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Ribosomes are optimized for autocatalytic production


Many fine-scale features of ribosomes have been explained in terms of function, revealing a molecular machine that is optimized for error-correction, speed and control. Here we demonstrate mathematically that many less well understood, larger-scale features of ribosomes—such as why a few ribosomal RNA molecules dominate the mass and why the ribosomal protein content is divided into 55–80 small, similarly sized segments—speed up their autocatalytic production.

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Figure 1: Many unusual features of ribosomes are not well understood.
Figure 2: Optimal number of r-proteins for ribosome biogenesis.
Figure 3: Similarly sized r-proteins increase the efficiency of ribosome biogenesis.
Figure 4: Compared to r-proteins, rRNA production requires much less ribosome involvement.

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S.R. was supported by a James S. McDonnell Foundation fellowship. S.R. and J.P. were supported by NSF-DMS grant PD127334 and NIH grant R01GM095784. J.P. and M.E. were supported by HFSP grant RGP0042 and M.E. was further supported by the Swedish Research Council and the Wallenberg Foundation (RiboCORE). We are grateful to R. Ward, A. Hilfinger, R. Milo, R. Jajoo and M. Landon for discussions.

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Authors and Affiliations



S.R. and J.P. conceived the work, derived results and wrote the paper. M.E. contributed extensive advice and ideas.

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Correspondence to Johan Paulsson.

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The authors declare no competing financial interests.

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Reviewer Information Nature thanks I. Golding, M. Oeffinger, S. Klumpp and the other anonymous reviewer(s) for their contribution to the peer review of this work.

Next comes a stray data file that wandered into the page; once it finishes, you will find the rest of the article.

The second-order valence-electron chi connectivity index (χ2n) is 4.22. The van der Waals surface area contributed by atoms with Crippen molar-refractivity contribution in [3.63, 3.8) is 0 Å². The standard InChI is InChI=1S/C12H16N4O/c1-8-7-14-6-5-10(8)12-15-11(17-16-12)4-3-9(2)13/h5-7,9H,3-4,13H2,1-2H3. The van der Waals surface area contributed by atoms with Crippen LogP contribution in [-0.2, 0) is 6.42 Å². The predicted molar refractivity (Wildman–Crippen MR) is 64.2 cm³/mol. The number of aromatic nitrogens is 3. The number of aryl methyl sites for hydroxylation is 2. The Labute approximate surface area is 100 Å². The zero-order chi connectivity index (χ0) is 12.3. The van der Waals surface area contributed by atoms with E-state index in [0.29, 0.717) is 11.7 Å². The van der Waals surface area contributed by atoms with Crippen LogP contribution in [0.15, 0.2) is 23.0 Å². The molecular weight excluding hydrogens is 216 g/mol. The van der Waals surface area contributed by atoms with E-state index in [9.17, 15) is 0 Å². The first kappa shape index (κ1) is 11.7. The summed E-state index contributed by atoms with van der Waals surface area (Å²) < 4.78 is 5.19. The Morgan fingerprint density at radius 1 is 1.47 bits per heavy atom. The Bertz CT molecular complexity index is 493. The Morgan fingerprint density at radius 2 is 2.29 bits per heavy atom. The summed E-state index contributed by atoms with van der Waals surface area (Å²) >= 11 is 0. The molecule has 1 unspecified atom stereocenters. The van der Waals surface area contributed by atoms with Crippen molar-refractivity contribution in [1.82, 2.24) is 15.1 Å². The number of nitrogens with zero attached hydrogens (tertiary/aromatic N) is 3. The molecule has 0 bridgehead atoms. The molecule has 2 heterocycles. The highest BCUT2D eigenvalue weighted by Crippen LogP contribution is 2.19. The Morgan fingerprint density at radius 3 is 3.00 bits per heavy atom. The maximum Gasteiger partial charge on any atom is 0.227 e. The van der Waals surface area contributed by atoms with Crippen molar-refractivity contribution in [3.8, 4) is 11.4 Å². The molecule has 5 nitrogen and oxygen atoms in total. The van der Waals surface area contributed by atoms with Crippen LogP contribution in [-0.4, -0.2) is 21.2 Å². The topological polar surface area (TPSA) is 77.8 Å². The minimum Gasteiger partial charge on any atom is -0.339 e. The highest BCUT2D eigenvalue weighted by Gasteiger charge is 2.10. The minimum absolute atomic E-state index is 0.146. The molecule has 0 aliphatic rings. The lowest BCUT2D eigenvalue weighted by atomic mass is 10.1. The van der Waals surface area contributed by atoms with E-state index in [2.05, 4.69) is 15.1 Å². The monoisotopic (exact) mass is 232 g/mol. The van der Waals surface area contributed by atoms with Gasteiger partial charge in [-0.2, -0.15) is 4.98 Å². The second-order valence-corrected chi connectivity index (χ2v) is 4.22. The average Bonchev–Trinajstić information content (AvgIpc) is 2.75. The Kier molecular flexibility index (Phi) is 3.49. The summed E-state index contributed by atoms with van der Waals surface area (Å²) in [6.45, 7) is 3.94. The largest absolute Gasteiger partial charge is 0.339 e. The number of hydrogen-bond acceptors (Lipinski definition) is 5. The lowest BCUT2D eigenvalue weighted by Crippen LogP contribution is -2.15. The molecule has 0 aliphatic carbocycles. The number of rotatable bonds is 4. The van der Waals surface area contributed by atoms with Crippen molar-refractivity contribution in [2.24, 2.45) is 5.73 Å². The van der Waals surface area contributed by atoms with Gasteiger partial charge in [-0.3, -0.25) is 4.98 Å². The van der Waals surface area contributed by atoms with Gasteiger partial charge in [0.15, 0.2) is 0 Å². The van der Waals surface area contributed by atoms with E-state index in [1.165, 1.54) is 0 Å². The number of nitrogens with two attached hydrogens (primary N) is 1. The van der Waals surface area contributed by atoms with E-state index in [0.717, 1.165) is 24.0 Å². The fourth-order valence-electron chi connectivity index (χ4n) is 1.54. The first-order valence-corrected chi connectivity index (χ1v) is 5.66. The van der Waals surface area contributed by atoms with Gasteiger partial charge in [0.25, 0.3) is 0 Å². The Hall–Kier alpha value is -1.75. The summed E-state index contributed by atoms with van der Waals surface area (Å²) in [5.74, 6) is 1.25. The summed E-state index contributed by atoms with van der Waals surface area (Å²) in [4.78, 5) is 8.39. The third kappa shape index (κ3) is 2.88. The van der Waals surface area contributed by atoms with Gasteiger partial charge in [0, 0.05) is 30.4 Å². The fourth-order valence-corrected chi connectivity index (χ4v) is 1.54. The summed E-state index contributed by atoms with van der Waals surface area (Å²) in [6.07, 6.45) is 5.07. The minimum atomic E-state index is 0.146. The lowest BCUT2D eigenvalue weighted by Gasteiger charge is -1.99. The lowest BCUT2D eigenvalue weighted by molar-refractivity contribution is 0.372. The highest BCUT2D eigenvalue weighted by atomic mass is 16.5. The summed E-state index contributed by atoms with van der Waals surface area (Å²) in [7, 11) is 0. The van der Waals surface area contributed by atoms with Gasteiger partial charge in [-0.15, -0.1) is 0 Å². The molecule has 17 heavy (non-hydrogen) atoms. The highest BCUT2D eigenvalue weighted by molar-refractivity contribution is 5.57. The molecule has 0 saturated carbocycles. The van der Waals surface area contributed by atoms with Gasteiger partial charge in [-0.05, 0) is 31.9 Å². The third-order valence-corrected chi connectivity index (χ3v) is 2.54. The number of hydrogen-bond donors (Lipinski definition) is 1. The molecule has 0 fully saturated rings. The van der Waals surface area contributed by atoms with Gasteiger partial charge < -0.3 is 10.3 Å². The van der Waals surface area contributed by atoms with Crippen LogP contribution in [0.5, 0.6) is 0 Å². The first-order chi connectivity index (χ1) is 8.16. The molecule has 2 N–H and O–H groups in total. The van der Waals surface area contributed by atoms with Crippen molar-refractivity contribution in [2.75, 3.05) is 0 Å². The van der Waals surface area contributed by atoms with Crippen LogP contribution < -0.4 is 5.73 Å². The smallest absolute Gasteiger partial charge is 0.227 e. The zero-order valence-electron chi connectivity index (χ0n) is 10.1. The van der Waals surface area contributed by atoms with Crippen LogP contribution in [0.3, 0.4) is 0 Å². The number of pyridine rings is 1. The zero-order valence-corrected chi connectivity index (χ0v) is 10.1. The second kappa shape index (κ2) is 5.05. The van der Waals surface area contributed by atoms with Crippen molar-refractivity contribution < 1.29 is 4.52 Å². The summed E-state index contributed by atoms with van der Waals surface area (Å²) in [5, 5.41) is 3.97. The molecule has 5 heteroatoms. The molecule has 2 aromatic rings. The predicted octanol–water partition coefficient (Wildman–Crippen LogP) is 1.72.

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Extended data figures and tables

Extended Data Figure 1 Stochastic production of individual r-proteins may not substantially limit efficiency in ribosome biogenesis.

a, Schematic of the way in which stochastic gene expression creates temporary shortages of some r-proteins and surpluses of others. The number of complete ribosomes assembled is then limited by the r-protein that is present in lowest abundance, and the average value of the difference between the minimum and the mean 〈Δ〉 is the mean number of unmatched r-proteins. b, The relative mean free r-protein pool (from a) increases very slowly with the number of ribosomal proteins n. For illustrative purposes we used negative binomial distributions with mean μ and different variances σ2 (Supplementary Information), because this distribution has been observed and predicted in many studies of stochastic gene expression. The inset shows a curve collapse for . We obtained similar results for more complete kinetic models. c, The fraction of the r-protein mass in the form of nascent peptides or free pools arising from noisy expression (assuming Poisson noise for simplicity, but with similar results for many other noise models). There is technically an optimal number of r-proteins nopt, but the curves around and above this value are very shallow, meaning that there is practically no upper limit.